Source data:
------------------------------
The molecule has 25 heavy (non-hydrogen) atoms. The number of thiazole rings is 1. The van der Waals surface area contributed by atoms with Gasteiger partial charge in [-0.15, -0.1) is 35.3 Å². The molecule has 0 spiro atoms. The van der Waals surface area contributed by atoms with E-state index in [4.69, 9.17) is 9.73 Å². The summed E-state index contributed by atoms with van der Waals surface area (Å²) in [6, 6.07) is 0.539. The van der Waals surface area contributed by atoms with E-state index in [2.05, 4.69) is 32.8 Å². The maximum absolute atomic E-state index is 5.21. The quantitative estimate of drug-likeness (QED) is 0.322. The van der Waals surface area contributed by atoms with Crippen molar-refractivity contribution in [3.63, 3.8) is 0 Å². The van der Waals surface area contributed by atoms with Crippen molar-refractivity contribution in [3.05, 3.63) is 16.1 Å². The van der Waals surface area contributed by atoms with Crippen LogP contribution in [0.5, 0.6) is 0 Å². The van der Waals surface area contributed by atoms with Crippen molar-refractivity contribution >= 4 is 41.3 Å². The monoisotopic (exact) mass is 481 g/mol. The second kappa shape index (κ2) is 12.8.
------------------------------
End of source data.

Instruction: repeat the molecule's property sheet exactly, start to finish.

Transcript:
The molecule has 25 heavy (non-hydrogen) atoms. The number of thiazole rings is 1. The van der Waals surface area contributed by atoms with Gasteiger partial charge in [-0.15, -0.1) is 35.3 Å². The molecule has 0 spiro atoms. The van der Waals surface area contributed by atoms with E-state index in [4.69, 9.17) is 9.73 Å². The summed E-state index contributed by atoms with van der Waals surface area (Å²) in [6, 6.07) is 0.539. The van der Waals surface area contributed by atoms with E-state index in [2.05, 4.69) is 32.8 Å². The maximum absolute atomic E-state index is 5.21. The quantitative estimate of drug-likeness (QED) is 0.322. The van der Waals surface area contributed by atoms with Crippen molar-refractivity contribution in [3.63, 3.8) is 0 Å². The van der Waals surface area contributed by atoms with Crippen molar-refractivity contribution in [3.05, 3.63) is 16.1 Å². The van der Waals surface area contributed by atoms with Crippen LogP contribution in [0.5, 0.6) is 0 Å². The van der Waals surface area contributed by atoms with Crippen molar-refractivity contribution >= 4 is 41.3 Å². The monoisotopic (exact) mass is 481 g/mol. The second kappa shape index (κ2) is 12.8.